DeDominicis: Co-ownership agreement important when inheriting property with others

Co-owners may develop different needs/wants in relation to the jointly owned property or the relationship may deteriorate.

Whenever property is ‘co-owned’ by anyone other than a husband and wife, I always strongly recommend that a co-ownership agreement be put in place.

Family cabins at the lake, Big White ski condos, property inherited by estranged beneficiaries and even residential homes where parents are on title with their child/partner in a two-suite home, are all very common scenarios where title can potentially be held by several people.

These people may, at some point in the future, have different needs/wants in relation to the jointly owned property.

In addition to different needs/wants, they may no longer have an amicable relationship with one another—a recipe for disaster.

Joint ownership of property is extremely common. If the parties wish to avoid the myriad of problems that may await them in the future, it is best to set out in writing how and when the property may be sold.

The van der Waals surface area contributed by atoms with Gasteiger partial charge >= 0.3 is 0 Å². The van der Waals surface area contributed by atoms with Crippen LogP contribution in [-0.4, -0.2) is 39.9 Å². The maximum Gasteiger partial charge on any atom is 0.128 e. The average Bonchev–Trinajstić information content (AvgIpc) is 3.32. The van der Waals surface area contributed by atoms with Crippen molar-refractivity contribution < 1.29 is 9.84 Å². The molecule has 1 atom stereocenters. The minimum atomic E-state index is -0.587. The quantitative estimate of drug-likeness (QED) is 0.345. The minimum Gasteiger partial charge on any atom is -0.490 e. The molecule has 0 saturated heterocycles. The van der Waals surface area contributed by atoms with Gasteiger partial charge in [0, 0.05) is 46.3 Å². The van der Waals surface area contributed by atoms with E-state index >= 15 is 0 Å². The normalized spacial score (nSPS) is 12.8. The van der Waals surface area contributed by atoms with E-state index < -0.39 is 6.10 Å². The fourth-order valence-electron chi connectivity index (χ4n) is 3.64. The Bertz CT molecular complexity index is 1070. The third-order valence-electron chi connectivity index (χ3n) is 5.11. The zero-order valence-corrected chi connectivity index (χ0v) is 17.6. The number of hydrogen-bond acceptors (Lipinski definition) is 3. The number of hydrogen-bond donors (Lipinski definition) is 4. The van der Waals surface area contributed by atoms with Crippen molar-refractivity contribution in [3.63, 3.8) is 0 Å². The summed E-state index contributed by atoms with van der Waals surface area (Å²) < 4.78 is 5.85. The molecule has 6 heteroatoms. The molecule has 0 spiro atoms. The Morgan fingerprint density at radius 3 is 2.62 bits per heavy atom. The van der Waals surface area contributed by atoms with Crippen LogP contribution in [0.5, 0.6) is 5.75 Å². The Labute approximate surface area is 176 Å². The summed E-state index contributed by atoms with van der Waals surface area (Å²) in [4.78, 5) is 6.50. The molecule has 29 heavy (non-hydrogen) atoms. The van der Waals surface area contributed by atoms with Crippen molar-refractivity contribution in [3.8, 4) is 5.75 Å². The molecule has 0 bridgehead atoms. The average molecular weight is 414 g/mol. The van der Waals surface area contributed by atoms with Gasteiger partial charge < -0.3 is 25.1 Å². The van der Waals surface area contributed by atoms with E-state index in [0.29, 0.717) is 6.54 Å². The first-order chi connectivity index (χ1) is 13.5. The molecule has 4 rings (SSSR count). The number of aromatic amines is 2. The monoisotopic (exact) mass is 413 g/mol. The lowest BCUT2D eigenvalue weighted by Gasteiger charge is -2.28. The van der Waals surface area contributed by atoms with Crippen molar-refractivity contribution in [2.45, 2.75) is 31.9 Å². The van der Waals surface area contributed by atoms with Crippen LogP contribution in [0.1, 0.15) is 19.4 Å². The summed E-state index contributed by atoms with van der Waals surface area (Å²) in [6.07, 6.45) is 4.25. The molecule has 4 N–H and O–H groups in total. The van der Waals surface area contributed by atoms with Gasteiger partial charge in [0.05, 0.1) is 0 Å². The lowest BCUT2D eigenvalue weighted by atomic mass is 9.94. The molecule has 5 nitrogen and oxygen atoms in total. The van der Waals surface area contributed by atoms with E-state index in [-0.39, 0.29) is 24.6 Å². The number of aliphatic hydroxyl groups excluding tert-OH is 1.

A co-ownership agreement will set out the interests held, the decision making in relation to the land, how expenses are paid, who uses the land and when, the distribution of the proceeds of any sale, the right of first refusal of co-owners to buy each other out in the event that one wants to sell and so on.

Essentially, this type of agreement can address any number of unique issues that may be foreseen in relation to a specific property.

The best time to enter into a co-ownership agreement is, of course, at that outset of the co-owning relationship, when it is most likely that all parties want the same thing and get along. They are excited for what the future holds, rather than antagonized by the other co-owners.

That being said, it is never too late. It is much better to define interests amicably in a co-ownership agreement, than rely on the court process in the event of a breakdown of the co-owning relationship. In the absence of a settlement or a written agreement governing the situation, the only recourse is the courts.

The Partition of Property Act (PPA) provides the court with authority to “direct a sale of the property and distribution of the proceeds.” The co-owners are at the mercy of the unfettered discretion of the judge in this situation, so it is much better to agree upon these matters at the commencement of the co-owning relationship.